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Column

Burke's wife should step down as chief justice

Husband's corruption would create a serious image problem

Jim Nowlan
Jim Nowlan

For the sake of Illinois and its highest court, Anne Burke should step down from her role as chief justice of the Illinois Supreme Court, to which she was recently elected by her fellow justices.

This is not personal. My several friends who know the justice well all say she is smart, hard-working and caring.

The excruciating problem is that she is likely on the high court bench because of her husband, the indicted Chicago Alderman Ed Burke, who may well be convicted of public corruption during her 3-year term as chief justice. A close observer of the federal courts nationwide tells me the chances of indicted defendants in corruption cases being found not guilty are about as remote as being struck by lightning. So, the optics, as they say, are hideous. The media would blat: “Illinois chief justice’s husband convicted of corruption. What’s new?”

Background: For decades, Alderman and party ward Committeeman Ed Burke chaired the Cook County Democratic Party judicial endorsement committee. He “made” hundreds of judges in a huge county where party approval has, until recent years, been tantamount to election.

After a half century on the Chicago City Council and many intimations of influence-peddling, Ed Burke has been indicted for, among many other charges, attempting to squeeze a small restaurant owner into doing property tax business with his law firm; this, in return for lifting his “hold” on a city permit necessary to do business. Tawdry, even by the low standards of Chicago politics.

As the above might suggest, Illinois has a real bad image problem. From 1970 to 2017, more than 2,100 state residents were convicted of public corruption crimes. In the same period, the U.S. Court for the Northern District of Illinois (Chicagoland) tallied more corruption convictions than any district in the nation. Since 1973, four Illinois governors have been measured for striped suits.

There is also the problem of “legal corruption.” For example, the Chicago Tribune reported in 2011 that Alderman Burke hired former state Rep. Robert Molaro to work in his city office for one month at $12,000 ($144,000 annual equivalent). This one month of “work” allowed Molaro to double the pensionable base of his state pension. (Welcome to Illinois politics.) And get this: His task for Burke – to write a paper about the sorry, underfunded state of the Illinois pension systems!

Burke also has $11 million in his campaign accounts; he can use the millions as personal income, though he is now churning through the campaign money to pay big legal bills.

Worse are the perceptions of corruption. People across the country – and even around the globe – link Illinois and Chicago to corruption (Al Capone still lingers in the imagination). A 2012 national survey by Public Policy Polling found Illinois to be, after California, the least liked state in the nation, with only 19 percent of those polled having favorable views of Illinois. I speculate that perceived corruption pulled way down the favorable views of our state.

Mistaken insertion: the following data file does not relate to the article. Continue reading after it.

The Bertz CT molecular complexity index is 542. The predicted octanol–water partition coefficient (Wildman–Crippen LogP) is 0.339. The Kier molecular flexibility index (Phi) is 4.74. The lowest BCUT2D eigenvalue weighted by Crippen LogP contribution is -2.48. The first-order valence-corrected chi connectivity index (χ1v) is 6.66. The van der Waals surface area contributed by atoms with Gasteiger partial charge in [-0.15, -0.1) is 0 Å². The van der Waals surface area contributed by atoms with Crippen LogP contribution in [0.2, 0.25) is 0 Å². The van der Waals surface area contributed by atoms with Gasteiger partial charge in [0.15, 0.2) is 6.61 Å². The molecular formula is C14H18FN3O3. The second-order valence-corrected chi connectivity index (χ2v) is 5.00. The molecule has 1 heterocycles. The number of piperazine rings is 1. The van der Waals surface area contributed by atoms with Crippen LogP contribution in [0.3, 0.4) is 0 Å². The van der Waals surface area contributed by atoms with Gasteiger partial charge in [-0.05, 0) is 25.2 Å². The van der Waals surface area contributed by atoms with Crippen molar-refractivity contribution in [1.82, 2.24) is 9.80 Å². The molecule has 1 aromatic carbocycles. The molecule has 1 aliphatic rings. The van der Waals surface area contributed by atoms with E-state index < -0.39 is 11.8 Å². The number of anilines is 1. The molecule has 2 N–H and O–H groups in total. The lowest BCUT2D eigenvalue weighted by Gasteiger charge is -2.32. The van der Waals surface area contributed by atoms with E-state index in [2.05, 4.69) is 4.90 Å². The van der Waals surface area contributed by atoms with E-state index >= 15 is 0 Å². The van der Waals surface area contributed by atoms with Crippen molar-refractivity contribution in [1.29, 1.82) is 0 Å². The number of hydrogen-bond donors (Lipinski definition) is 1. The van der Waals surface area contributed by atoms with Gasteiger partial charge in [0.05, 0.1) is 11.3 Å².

Corruption affects our business climate as well. In 2011, I took a survey of 70 local economic development directors in Illinois. Three in four respondents said perceptions of corruption had a negative, some said very negative, impact on their business recruiting.

The unavoidable linkages between the Burkes will – indeed already has – become a thorny, even embarrassing matter. For example, last year the Burkes raised $116,000 at a campaign fundraiser in their home for unsuccessful Chicago mayoral candidate Toni Preckwinkle. After Ed Burke’s subsequent indictment, Preckwinkle claimed the fundraiser was really hosted by Anne Burke – but Illinois Supreme Court justices are prohibited from participating in partisan politics.

And possible conflicts of interest in judicial decisions by Justice Burke related to Chicago City Council actions favored by her husband will – already have – come under scrutiny.

While the feds at the U.S. Department of Justice in Chicago work just blocks from the respective offices of the Burkes, they inhabit another planet. They revolve around and are fed by DOJ in D.C. To them, Burke, Madigan and all the rest are but small-time pols. The prosecutors count convictions from high-profile corruption cases to punch their tickets into big-time law firms in Chicago and New York. They won’t play nice, even with Justice Burke.

The post of chief justice of the Illinois Supreme Court is largely honorific anyway, and the honor simply rotates among the justices, based on seniority. Yet the symbolism of “Chief Justice” Anne Burke will resonate with journalists covering the trial of husband Ed Burke. It won’t be pretty.

Justice Burke should plead to her fellow justices that she would prefer to focus on the cases before the court and relinquish the administrative chores of “The Chief.” That would limit the damage that would otherwise be done to Illinois and her court.

For many years, Jim Nowlan was a senior fellow and political science professor at the University of Illinois in Urbana-Champaign. He has worked for three unindicted governors and published a weekly newspaper in central Illinois. You can read more of Nowlan’s work at jimnowlan.com.

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